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Answers on decriminalizing prostitution, human trafficking and legalizing sex work.

The subject of decriminalizing prostitution, human trafficking, and legalizing “sex work” is not going away. In order to offer clarity, we have asked Lisa Thompson from the National Center on Sexual Exploitation to present in Concord on April 4th.

Lisa will be in NH from the 4th through the 6th, speaking and presenting at various times. She is the VP of Policy and Research for NCOSE and has extensive knowledge about prostitution laws in the US and around the world. Her team has been researching the implications and outcomes of the various legal models of prostitution for many years.


Understanding Prostitution Laws – April 4th at CenterPoint Church 20 No. State St. in Concord, NH at 6:30-8pm.

NH TraffickFree – April 5th for a Town Hall Discussion at Life Church 150 Dow St, Manchester, NH at 10am-noon.

The New England Faith and Justice SummitApril 6th at Bethany Church, 500 Breakfast Hill Rd, Greenland, NH from 9am-4pm. (click the link for tickets)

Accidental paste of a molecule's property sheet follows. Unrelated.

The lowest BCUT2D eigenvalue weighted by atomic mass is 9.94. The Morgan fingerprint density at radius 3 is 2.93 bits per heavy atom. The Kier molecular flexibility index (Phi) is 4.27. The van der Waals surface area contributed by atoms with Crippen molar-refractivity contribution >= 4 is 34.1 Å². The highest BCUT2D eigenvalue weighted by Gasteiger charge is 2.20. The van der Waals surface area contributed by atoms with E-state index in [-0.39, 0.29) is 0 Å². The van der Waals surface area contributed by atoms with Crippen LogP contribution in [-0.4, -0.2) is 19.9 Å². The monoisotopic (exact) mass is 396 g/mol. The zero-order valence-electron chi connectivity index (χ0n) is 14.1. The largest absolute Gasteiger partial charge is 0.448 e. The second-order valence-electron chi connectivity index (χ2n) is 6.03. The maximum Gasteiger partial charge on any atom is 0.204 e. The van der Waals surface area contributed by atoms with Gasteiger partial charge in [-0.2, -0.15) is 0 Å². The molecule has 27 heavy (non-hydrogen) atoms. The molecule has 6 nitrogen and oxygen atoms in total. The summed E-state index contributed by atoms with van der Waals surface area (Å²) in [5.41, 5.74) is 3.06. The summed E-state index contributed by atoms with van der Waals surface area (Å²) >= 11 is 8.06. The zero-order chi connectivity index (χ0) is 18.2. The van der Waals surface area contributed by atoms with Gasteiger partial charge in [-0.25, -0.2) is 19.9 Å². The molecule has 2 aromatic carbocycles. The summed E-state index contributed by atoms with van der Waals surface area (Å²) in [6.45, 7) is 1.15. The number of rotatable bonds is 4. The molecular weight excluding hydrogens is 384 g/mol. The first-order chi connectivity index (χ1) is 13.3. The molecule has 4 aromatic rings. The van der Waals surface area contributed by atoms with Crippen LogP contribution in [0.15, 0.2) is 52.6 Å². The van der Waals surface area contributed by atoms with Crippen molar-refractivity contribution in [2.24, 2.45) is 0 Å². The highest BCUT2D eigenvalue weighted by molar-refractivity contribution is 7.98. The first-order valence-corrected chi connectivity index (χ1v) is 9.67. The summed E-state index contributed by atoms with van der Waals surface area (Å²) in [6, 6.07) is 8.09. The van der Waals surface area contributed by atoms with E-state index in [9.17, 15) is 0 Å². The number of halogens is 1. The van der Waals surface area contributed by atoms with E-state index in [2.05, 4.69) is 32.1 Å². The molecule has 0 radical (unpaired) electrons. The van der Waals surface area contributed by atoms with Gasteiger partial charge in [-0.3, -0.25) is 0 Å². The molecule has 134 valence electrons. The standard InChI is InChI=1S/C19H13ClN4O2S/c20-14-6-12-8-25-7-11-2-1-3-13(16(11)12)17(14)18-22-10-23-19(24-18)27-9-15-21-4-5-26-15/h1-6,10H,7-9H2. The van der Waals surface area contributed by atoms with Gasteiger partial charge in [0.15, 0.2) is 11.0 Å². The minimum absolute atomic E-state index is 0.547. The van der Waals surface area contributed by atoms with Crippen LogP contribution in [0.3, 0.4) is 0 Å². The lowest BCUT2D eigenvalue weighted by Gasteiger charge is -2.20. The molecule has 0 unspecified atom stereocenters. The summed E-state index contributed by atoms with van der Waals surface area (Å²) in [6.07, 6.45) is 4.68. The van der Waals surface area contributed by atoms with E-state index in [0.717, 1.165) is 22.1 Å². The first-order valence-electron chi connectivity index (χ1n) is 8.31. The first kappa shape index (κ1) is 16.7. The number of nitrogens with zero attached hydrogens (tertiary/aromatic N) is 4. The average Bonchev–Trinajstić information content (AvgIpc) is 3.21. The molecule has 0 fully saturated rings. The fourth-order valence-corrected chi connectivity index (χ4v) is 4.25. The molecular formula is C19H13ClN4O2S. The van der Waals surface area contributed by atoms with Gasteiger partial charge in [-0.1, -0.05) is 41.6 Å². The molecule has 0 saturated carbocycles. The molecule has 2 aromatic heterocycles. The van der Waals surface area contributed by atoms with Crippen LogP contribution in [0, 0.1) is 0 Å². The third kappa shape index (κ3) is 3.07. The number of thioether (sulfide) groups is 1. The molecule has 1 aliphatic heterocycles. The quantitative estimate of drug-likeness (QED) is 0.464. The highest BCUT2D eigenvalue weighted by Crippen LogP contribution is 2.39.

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A Day Out of the life. Looking back & Moving Forward - Lifting our Voices.

Walking alongside a Survivor of Sex Trafficking.

It was a snowy Sunday. A freezing, icy rain kind of snow day. I was in a bad mood and I refused to be comforted by God or anyone else. I was angry and I felt like my old self. I lashed out at my son’s father and at God for no good reason. I couldn’t pray. I needed to nap and I slept for 3 hours. When I woke up, the anger was gone and I was ready to start my day over again.
As I turned my phone on, the video I forgot I was waiting for was there…
The trafficking survivor that I’m mentoring was being baptized at the church she attends while in a safe home out of state.

I met “Annie” about a year ago. She came to the halfway house I was working in and she was a mess. We connected right away and we talked a lot. I gave her a copy of Jasmine’s book and a Bag of Hope. I didn’t see her for two days. Finally, she came running into my office, excited and crying at the same time. She threw the book down and said “this is my life! I need to meet this Jasmine lady”. I gave her Jasmine’s number and they talked on the phone a few times. She was beside herself with her new found knowledge. She was no longer a victim but realizing she was a survivor. Sadly, three weeks later, she left the program and went back to her trafficker.